Tailoring optically modulated fluorescent proteins for sensitive fluorescence imaging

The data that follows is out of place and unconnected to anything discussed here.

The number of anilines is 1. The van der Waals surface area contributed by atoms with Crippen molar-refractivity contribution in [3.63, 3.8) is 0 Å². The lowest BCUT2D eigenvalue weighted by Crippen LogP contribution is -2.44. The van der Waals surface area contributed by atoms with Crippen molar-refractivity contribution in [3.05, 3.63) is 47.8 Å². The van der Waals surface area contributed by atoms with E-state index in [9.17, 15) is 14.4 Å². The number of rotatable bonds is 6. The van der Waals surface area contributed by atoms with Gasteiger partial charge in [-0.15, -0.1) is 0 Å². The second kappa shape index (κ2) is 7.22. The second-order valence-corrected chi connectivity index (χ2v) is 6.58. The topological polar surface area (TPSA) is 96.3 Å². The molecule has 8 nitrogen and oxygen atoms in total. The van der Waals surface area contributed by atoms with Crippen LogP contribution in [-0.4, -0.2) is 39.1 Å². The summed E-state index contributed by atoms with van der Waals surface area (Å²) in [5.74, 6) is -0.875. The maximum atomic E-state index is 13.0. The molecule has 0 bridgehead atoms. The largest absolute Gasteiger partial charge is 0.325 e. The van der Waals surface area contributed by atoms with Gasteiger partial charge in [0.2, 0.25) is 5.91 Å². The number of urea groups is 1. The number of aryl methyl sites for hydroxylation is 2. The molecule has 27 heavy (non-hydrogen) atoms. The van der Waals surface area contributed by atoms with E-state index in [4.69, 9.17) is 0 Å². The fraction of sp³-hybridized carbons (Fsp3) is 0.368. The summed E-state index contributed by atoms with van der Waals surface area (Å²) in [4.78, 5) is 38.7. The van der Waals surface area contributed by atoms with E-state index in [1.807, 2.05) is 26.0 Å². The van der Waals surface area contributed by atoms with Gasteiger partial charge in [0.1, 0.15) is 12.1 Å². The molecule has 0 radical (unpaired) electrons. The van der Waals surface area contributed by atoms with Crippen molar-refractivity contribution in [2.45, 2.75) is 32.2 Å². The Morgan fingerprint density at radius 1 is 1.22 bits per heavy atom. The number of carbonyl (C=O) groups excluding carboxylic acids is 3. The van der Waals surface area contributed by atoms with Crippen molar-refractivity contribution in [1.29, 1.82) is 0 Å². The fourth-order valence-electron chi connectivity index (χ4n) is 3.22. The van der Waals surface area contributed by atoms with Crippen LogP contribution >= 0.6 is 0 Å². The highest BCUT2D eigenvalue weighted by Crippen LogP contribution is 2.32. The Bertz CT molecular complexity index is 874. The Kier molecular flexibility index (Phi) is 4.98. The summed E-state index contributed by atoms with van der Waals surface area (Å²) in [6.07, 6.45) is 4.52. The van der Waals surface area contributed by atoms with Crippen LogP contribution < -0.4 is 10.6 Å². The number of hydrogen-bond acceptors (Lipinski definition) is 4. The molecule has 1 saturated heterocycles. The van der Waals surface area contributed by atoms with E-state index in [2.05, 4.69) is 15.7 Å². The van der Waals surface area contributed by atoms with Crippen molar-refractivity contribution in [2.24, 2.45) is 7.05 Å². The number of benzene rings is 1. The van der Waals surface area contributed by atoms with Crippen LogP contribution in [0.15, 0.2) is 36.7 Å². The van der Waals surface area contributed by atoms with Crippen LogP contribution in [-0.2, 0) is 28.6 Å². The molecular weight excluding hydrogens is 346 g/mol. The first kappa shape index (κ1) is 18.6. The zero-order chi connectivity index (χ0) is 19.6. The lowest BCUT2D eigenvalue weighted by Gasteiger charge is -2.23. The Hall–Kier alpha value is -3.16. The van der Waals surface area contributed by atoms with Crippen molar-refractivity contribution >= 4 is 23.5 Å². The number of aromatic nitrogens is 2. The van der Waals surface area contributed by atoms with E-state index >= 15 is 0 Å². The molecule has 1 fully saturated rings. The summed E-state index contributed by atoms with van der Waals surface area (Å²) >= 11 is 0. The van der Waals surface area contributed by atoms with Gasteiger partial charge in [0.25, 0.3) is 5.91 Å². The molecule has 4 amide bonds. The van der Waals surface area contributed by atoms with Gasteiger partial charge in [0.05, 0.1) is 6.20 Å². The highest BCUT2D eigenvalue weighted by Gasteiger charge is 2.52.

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The continuous development and advancement have made fluorescence microscopy one of the most indispensable tools in life science. Fluorescent proteins (FPs) are highly specific and biocompatible. Therefore, they are widely used in fluorescence microscopy, which enables spatio-temporal analysis of complex biological processes. However, cellular metabolites generate autofluorescence background, which blends with the target FP fluorescence and results in reduced sensitivity or even inconsistent results, especially under low FP copy numbers. On the other hand, some FPs transiently reside in µs- to ms-lived dark electronic states after photoexcitation, which can be rapidly depopulated back to the fluorescent states by a lower energy coillumination. Optical modulation modulates the coillumination intensity, which dynamically alters the dark state population, thereby modulating the fluorescence intensity. Those FPs are named optically modulated fluorescent proteins (OMFPs). Synchronously amplified fluorescence image recovery (SAFIRe) developed by the Dickson group utilizes those modulatable fluorescence tags. SAFIRe uses Fourier transform to selectively recover the light signal from only the target of interest. It greatly suppresses the background and significantly improves the imaging contrast. SAFIRe holds great potentials in not only improving cellular imaging sensitivity but also enabling new paradigms of qualitative and quantitative analysis. Currently, there are only a few OMFP variants engineered and reported, albeit their great potentials in a wide array of applications. Herein, we assess the modulatability of various FPs that possess interesting photophysical characteristics. We also worked with the Fahrni lab at Georgia Institute of Technology to perform mutagenesis on several FPs to generate novel modulatable mutants. Notably, we have successfully engineered, identified, and characterized optically modulated yellow fluorescent proteins with unique modulation profiles even with single mutation. Further experimentation and analysis on some OMFPs revealed unique optically activated delayed fluorescence (OADF), which not only elucidates the triplet nature of the short-lived dark state among some OMFPs but also demonstrates great potential in developing expeditious background-free and reference-free imaging methodologies. Our meticulous characterization of photophysics in the YFP family yields highly accurate photophysical and photochemical parameters, which can be used to generate rate matrices based on corresponding Jablonski diagrams. OMFP fluorescence simulation based on excitation and decay rates coupled to the experimental conditions yields simulated modulation and OADF agree strongly to our experimental results. Continuous research on OMFPs since their discovery inspires us to develop novel high-sensitivity fluorescence imaging methodologies. Utilizing those well-engineered and well-characterized OMFPs in cellular imaging will greatly increase the target contrast. Continuous development of new fluorescence microscopic paradigms will enable qualitative and quantitative analysis of targets of interest.
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